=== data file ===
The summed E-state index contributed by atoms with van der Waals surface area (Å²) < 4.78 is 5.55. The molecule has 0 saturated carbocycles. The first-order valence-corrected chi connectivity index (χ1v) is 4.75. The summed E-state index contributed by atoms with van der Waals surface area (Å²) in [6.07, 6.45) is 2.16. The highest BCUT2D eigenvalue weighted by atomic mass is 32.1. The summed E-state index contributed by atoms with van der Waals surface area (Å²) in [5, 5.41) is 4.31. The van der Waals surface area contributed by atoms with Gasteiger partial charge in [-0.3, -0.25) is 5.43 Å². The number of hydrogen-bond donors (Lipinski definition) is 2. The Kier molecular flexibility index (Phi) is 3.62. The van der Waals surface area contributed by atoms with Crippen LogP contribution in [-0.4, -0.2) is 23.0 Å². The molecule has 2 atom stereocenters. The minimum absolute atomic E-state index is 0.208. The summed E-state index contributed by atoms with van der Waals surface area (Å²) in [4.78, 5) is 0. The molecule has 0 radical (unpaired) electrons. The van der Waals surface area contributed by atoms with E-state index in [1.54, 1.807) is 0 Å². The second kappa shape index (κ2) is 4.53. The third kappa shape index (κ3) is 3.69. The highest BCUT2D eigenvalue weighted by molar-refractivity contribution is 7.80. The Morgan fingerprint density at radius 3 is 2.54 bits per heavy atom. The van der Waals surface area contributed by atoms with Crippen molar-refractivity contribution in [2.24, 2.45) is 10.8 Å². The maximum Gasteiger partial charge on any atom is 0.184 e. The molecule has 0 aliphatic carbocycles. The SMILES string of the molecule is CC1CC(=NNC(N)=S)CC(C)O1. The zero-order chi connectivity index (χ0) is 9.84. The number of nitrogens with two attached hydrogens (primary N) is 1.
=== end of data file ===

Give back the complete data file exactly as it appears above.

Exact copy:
The summed E-state index contributed by atoms with van der Waals surface area (Å²) < 4.78 is 5.55. The molecule has 0 saturated carbocycles. The first-order valence-corrected chi connectivity index (χ1v) is 4.75. The summed E-state index contributed by atoms with van der Waals surface area (Å²) in [6.07, 6.45) is 2.16. The highest BCUT2D eigenvalue weighted by atomic mass is 32.1. The summed E-state index contributed by atoms with van der Waals surface area (Å²) in [5, 5.41) is 4.31. The van der Waals surface area contributed by atoms with Gasteiger partial charge in [-0.3, -0.25) is 5.43 Å². The number of hydrogen-bond donors (Lipinski definition) is 2. The Kier molecular flexibility index (Phi) is 3.62. The van der Waals surface area contributed by atoms with Crippen LogP contribution in [-0.4, -0.2) is 23.0 Å². The molecule has 2 atom stereocenters. The minimum absolute atomic E-state index is 0.208. The summed E-state index contributed by atoms with van der Waals surface area (Å²) in [4.78, 5) is 0. The molecule has 0 radical (unpaired) electrons. The van der Waals surface area contributed by atoms with E-state index in [1.54, 1.807) is 0 Å². The second kappa shape index (κ2) is 4.53. The third kappa shape index (κ3) is 3.69. The highest BCUT2D eigenvalue weighted by molar-refractivity contribution is 7.80. The Morgan fingerprint density at radius 3 is 2.54 bits per heavy atom. The van der Waals surface area contributed by atoms with Crippen molar-refractivity contribution in [2.24, 2.45) is 10.8 Å². The maximum Gasteiger partial charge on any atom is 0.184 e. The molecule has 0 aliphatic carbocycles. The SMILES string of the molecule is CC1CC(=NNC(N)=S)CC(C)O1. The zero-order chi connectivity index (χ0) is 9.84. The number of nitrogens with two attached hydrogens (primary N) is 1.